I’ve been feeling a little overwhelmed lately. I realized a while back that in order to grow at work and continue to enjoy my work I needed to take my .net skills to the next level. With that in mind I’ve been putting in a lot of hours reading and practicing new skills. I have a sort of list of skills I’ve been working on the last 6 or 8 months.

Basically it breaks down like this …

Core skills:

  • vb.net
    • winforms
    • ado.net
  • sql
    • t-sql and query optimization
    • ssis
    • reporting services
  • regex

Alternate skills:

  • Ruby
  • Java
  • Web
    • html
    • css
    • ado.net

Man … jumping around on the list above for the last 6 months has completely kicked my ass. Tonight I sat down and looked at this list and what I’ve been doing and realized I’ve been just way to much all over the place on my study choices. Java one night, Ruby the next. vb.net, ado.net, regex … all in one day. What the hell was I thinking??? From here on out I’m going to try to focus on the 3 core skills and only visit the alternate skills if I need them for specific projects or when I feel like I’m getting on top of a core skill.

My primary goal is to study vb.net (mostly winforms and oop) 75% of the time. the other 25% I plan on looking at SQL or regex to give myself a break from reading .net code. I’ve found that breaking out to look at something different once or twice a week helps me focus the other nights when I’m reading vb.

Another thing that is working well for me is ordering books from Amazon. Every payday (every two weeks) I order at least one (used) book from my wish list. Every week I take 20 or 30 minutes to browse around and try to add one or two books to my list. This week I ordered two books. I’ll talk more about the books I’ve ordered or plan to order in another post.

October 25, 2007 at 12:48 am Leave a comment

Some tips from the Wonky Traveler:

Delta pilots

How to survive a business trip.

  1. Passing through security at DFW airport with an expired drivers license is not fun. They have no sense of humor. None.
  2. If you notice the pilot is practicing his ‘flying around in circles’ maneuver for more than 45 minutes don’t worry, you’ve already missed your connecting flight. Your screwed.
  3. There is no fun way to kill 6 hours in an airport without getting drunk or arrested. I did neither.
  4. If the Asian kid next to you falls asleep on your shoulder it’s OK. At least it’s better than the homeless guy with the crazy eyes that sat there gulping Starbucks and chewing his nails through the ENTIRE flight from Dallas to Chicago.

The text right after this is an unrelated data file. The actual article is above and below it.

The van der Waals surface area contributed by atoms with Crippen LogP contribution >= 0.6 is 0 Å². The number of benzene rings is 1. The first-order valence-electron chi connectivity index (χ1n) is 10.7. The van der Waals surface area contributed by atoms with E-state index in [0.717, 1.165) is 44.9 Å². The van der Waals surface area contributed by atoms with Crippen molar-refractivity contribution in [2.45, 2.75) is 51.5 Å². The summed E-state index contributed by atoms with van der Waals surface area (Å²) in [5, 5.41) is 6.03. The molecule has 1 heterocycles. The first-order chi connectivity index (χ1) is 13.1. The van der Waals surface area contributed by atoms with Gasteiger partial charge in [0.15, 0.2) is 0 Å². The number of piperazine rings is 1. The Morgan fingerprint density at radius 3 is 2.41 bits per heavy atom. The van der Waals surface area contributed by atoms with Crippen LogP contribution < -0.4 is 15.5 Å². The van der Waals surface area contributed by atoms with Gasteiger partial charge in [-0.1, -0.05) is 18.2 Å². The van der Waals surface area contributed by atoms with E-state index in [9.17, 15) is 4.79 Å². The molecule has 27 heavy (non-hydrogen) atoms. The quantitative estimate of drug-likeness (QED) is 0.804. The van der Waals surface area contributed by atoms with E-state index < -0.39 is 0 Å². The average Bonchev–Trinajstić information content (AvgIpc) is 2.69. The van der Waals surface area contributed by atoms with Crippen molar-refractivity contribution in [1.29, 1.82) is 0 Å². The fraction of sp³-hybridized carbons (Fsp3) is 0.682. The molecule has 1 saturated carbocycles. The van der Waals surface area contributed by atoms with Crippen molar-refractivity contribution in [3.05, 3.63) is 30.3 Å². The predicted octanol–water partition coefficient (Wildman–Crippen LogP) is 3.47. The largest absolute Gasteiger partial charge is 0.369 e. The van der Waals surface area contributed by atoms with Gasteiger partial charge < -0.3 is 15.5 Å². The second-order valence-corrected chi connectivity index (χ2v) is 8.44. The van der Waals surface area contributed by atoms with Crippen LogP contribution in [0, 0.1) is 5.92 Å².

5. If the pilot says they want to ‘reboot’ the airplane by completely powering it off, waiting 5 minutes and then restarting everything, your screwed.
  6. If you land in the middle of a ‘severe thunderstorm’ you’re better off just getting soaked on the way to the rental car than trying to sit it out. At this point it’s clear that someone has it in for you. Accept it and move on.

June 5, 2007 at 4:49 pm Leave a comment

Semantic xHtml

A picture of Molly from Molly.com

In a recent post I spoke of my need to ‘prime the pump’. Well … it’s primed! I’ve been neck deep in world of xHtml and css for the last week and I’m loving it. I still haven’t gotten to the ‘I Rock’ threshold, but I feel I’m well past the ‘I suck’ stage. Today I heard Molly on a BoagWorld podcast (Podcast 65 I think) and I decided to check her site out. It’s really nice. I found lot’s of great content, but the first thing that caught my eye was this essay about semantic xHtml. I’ve heard talk of semantic coding, but to this point I haven’t had the time or the background to really grok it. Molly’s writing really made it clear to me why this subject has been so popular lately. As I understand it , semantic xHTML is the idea that xHtml markup should be used to represent content and not presentation. One of the examples I’ve seen a lot is not using the <p> element to generate space. That’s really the job of css. This is so basic and core to what I’ve been learning about (thanks to Head First Html, xHtml and css ) that I thought it was just the way everyone does it. I guess that’s one advantage of being a newcomer. I didn’t have to suffer through the bad old days when the only way to get the job done was to hack around the intent Html.

I’ll be traveling with work next week and I’m thinking of trying to do some sort of full blown web page to test out some of this book learnin’ I’ve been getting lately. I’m thinking of making a page with a table of links to some of the developer user groups I think are interesting in the Dallas/Fort Worth area. I know it doesn’t sound like much, but I’m hoping to spiff it up a bit with my new css skills.

June 1, 2007 at 8:43 pm Leave a comment